A week after pounding rain caused one of the deadliest natural disasters in South Africa’s history, the government yesterday was plotting an arduous road ahead of cleanup and rebuilding, while still trying to recover dozens of bodies believed to have been buried under mud or swept out to sea.

The Durban area was overwhelmed last week by flooding and mudslides that killed at least 448 people, left around 50 missing, and displaced more than 40,000. Nearly 4,000 homes have been destroyed and more than 8,300 are damaged, said Cyril Ramaphosa, the president.

The latest consequence of a string of deadly, devastating storms across southern and eastern Africa, the flooding has underscored the increasing toll of climate change, especially for the most socioeconomically vulnerable, and amplified the need for a more aggressive government response to stem the rising number of weather-related fatalities.

Context: Much of the death and destruction occurred in settlements of flimsy shacks constructed by people who could not otherwise afford stable housing. Some took place in communities of small, cube-like homes that sit in valleys near rivers or cling to hillsides.

Quotable: “Very often, not just in South Africa, but in many other developing countries as well, there simply isn’t the money, there’s not the expertise and there isn’t the government will to invest properly in protecting the poorest in society,” said Jasper Knight, a professor of physical geography at the University of the Witwatersrand in Johannesburg.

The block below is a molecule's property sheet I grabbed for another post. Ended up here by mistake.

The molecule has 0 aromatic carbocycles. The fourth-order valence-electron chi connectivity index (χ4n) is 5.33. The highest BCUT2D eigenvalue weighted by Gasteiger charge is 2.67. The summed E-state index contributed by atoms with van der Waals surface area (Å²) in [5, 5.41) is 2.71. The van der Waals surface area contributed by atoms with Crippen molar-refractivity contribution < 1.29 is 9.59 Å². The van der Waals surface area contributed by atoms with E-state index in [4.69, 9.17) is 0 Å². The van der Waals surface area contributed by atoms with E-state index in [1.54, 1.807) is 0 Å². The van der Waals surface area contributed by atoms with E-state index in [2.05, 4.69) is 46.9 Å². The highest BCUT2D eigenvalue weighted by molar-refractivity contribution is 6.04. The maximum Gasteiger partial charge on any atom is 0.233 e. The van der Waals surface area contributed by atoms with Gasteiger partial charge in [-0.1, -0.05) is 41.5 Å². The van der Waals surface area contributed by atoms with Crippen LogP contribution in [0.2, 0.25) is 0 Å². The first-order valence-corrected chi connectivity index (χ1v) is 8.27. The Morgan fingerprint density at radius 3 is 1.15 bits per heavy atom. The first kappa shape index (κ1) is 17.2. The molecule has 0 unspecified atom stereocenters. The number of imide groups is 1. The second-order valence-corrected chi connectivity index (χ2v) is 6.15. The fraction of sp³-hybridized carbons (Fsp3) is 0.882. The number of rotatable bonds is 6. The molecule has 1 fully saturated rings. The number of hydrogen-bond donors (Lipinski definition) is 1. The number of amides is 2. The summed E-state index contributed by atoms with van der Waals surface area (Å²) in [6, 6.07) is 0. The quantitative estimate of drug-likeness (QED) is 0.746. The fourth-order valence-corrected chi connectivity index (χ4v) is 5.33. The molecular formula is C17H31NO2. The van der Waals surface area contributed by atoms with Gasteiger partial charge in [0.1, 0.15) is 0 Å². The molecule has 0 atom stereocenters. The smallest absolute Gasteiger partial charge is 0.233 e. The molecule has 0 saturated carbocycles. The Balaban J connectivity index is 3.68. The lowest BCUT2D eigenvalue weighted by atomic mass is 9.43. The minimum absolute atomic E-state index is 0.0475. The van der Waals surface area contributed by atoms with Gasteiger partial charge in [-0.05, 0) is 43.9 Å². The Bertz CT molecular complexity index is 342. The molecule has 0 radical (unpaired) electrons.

Boris Johnson departing 10 Downing Street in London yesterday.Credit…Neil Hall/EPA, via Shutterstock

Johnson adopts a tone of contrition

Boris Johnson, the British prime minister, faced Parliament yesterday, attempting to move on from a scandal over illicit parties at Downing Street that has threatened his hold on power and made him the first confirmed lawbreaker in living memory to hold his nation’s highest elected office.

Though the war in Ukraine and a lack of obvious successors have conspired to keep Johnson in his job, there are weighty legal and constitutional issues at stake. Opposition lawmakers hammered the prime minister for flouting his own rules and accused him of misleading Parliament when he claimed that the gatherings held in his office had not been improper.

Only a single Conservative lawmaker, Mark Harper, called on Johnson to resign. Several echoed the arguments of his cabinet ministers that the scandal was a distraction at a time when Europe is facing its gravest security crisis since World War II. Forcing out the prime minister now, they said, would be a mistake.